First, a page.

Kathleen Gilje
Kathleen Gilje: Witch's Brew

Francis M. Naumann Fine Art, LLC
24 West 57th Street, Suite 305
New York, NY 10019The Birth of Tragedy after Giuseppe de Ribera’s Drunken SilenusGlobal Warming after Albrecht Durer’s Portrait of Oswolt KrelThe Text Message after Pieter Pourbus’s Portrait of a Married Lady of Bruges and Images from Keith HaringOnline Dating-This Relationship is Going Too Fast for Me after Antonello da Messina’s Portrait of an Unknown ManThe Nonconformist after Antonello da Messina’s Portrait of a ManIt Isn’t the Mountains Ahead that Wear You Out It’s The Pebble In Your Shoe - Portrait of Mohammed Ali and his quotes after Hans Memling’s Portrait of a Man against a Dark BackgroundPortrait of Louise Bourgeois after Durer’s Portrait of Bernhard von Reesen  Self Portrait as Bouguereau’s The AssaultSelf Portrait Slaying a Rooster after Artemisia Gentileschi’s Judith Slaying HolofernesBasquiat as Velazquez’s Portrait of Juan de ParejaPortrait of Jennifer Blei Stockman after Gustav Klimt’s The DancerThe Biker after Matthias Grünewald’s Head of a Shouting ManThe Biker after Peter Paul Rubens’s Head of a SatyrThe Biker after Van Dyck’s Old Bearded Man Carrying a BundleBad Bets-Blind Hurdy Gurdy Banker after Georges de la Tour’s Hurdy Gurdy PlayerThe Biker after Andrea Mantegna’s Allegory of Vice and Virtue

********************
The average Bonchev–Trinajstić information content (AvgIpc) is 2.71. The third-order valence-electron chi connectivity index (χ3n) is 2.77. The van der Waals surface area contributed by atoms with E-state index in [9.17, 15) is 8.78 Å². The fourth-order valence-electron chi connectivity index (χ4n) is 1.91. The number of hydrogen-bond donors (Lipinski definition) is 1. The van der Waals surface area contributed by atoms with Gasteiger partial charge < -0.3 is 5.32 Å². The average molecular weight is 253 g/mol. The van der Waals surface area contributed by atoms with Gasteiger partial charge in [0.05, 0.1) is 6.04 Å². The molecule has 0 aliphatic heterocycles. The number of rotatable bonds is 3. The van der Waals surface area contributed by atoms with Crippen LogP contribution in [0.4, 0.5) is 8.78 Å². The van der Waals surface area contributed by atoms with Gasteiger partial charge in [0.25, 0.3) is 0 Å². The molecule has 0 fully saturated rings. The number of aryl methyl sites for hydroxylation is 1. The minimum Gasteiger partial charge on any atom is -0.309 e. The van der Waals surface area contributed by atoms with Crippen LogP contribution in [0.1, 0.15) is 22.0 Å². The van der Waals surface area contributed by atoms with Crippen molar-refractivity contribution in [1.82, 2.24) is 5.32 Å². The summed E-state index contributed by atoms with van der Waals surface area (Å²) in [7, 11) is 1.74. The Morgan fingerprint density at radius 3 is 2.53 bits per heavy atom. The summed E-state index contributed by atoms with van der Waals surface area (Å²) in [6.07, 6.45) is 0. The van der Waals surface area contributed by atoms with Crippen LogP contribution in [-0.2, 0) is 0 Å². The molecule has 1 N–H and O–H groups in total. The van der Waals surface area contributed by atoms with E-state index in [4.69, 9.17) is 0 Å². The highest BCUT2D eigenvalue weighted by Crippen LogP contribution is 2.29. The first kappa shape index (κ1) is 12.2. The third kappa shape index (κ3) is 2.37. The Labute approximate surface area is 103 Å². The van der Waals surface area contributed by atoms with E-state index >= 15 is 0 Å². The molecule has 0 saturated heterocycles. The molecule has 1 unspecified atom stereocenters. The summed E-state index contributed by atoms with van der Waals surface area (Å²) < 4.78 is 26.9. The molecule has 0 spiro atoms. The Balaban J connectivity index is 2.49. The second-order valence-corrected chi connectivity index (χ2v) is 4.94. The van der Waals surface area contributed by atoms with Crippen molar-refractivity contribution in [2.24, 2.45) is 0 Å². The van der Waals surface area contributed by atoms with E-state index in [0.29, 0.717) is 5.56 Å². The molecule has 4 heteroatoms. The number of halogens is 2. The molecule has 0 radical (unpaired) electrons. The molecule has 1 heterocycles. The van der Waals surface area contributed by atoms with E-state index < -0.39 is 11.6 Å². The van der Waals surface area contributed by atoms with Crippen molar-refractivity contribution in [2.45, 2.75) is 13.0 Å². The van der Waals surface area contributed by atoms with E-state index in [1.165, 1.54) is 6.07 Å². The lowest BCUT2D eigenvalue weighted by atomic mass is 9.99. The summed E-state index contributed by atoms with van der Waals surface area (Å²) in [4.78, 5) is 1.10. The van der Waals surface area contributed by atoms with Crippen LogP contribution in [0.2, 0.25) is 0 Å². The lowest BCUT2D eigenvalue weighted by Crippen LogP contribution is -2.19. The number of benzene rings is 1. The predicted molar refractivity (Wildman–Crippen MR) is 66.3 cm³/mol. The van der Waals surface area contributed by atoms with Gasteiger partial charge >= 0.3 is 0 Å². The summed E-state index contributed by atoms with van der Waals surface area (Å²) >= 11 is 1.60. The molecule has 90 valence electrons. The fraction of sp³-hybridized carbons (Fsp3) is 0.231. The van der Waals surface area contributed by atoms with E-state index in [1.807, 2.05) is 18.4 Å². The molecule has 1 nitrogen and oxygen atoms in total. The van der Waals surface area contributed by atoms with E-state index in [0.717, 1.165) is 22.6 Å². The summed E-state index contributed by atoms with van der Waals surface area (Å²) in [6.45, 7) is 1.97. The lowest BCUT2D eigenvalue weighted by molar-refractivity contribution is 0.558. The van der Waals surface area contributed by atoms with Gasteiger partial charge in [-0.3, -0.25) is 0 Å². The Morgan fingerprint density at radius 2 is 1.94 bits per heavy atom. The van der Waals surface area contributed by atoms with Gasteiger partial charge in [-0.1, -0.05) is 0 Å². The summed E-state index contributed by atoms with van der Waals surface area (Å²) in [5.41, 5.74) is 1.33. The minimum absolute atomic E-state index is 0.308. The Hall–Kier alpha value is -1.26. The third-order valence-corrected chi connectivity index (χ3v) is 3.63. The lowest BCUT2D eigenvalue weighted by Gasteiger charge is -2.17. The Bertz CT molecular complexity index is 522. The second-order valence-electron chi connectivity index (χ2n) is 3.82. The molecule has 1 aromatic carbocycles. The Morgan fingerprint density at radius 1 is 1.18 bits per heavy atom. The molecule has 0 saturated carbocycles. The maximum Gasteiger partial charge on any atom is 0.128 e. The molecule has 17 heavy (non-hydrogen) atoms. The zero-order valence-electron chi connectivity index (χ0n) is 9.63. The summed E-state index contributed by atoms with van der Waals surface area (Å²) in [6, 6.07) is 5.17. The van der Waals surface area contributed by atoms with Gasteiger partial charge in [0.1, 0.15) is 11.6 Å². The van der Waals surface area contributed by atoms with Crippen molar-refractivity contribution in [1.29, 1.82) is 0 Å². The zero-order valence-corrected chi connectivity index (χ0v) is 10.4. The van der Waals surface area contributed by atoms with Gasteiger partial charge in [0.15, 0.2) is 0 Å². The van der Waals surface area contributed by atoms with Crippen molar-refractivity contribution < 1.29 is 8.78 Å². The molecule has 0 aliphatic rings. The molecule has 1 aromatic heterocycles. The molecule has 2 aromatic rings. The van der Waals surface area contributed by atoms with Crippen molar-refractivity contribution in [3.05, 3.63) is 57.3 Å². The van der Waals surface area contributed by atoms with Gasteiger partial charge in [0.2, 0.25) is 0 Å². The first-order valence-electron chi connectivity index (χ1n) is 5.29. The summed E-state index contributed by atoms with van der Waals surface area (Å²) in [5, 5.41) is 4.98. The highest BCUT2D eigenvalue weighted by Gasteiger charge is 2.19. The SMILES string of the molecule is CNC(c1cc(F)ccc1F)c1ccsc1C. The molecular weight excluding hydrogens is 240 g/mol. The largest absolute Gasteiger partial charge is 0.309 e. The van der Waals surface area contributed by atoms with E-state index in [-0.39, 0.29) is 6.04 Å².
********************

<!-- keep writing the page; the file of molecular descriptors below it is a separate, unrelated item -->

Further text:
Witch's Brew
Kathleen Gilje: Witch’s Brew

Francis M. Naumann Fine Art, LLC
24 West 57th Street, Suite 305
New York, NY 10019

January 31- March 14, 2014

A veteran painting restorer, Kathleen Gilje is renowned for her intricate recreations of artworks revised to provide shrewd, often humorous social commentary, while, at the same time, providing deeper insight into the historical context of the artwork being referenced. In this show, Gilje invites us all to stir the pot of time between the Old Masters and the newest inventions of the modern technological age—from a motorcycle to an iPhone—thereby allowing us as viewers to participate in her “witch’s brew.”

Witch’s Brew will feature new works in which Gilje includes herself in various guises enacting scenes from Renaissance and Baroque paintings—some based on those she conserved over the course of her former career as a restorer. Gilje guides the viewer to identify with her role as artist and living agent in the artwork to recontextualize the figures they contain as beings complete with desires and neuroses, rather than as mere allegorical symbols or vessels of painterly prowess as they are often interpreted by modern viewers. In Self Portrait Slaying a Rooster after Artemisia Gentileschi’s Judith Slaying Holofernes, 2012, Gilje appears as the agent of violence, Judith slicing off the head of a dragon size rooster, and in Self Portrait as Bouguereau’s The Assault, 2012, as the cherubic object of love, the target of paint brushes rather than arrows.

The centerpiece of the exhibition, The Birth of Tragedy after Giuseppe de Ribera’s Drunken Silenus, revises a work that Gilje restored at age twenty-four, one she grew to know intimately over many months of apprenticeship at the Museum of Capodimonte in Naples, Italy—a pivotal moment in her artistic development. In the original, an obese Silenus is fed wine by two satyrs, attended by an elf-like figure and a donkey; Gilje presents herself as a pointy-eared impish figure while the donkey rides into the scene on a motorcycle, and a tattooed Silenus’s chest reads “The Birth of Tragedy.” The painting is joined by a series of new works that provide cheeky commentary on social networking, a reprise of her signature series in which contemporary pop cultural and artistic figures are inserted into renaissance-era portraiture. The resulting works offer a more complete understanding of the original subjects as well as Gilje’s ingenious adaptations of them.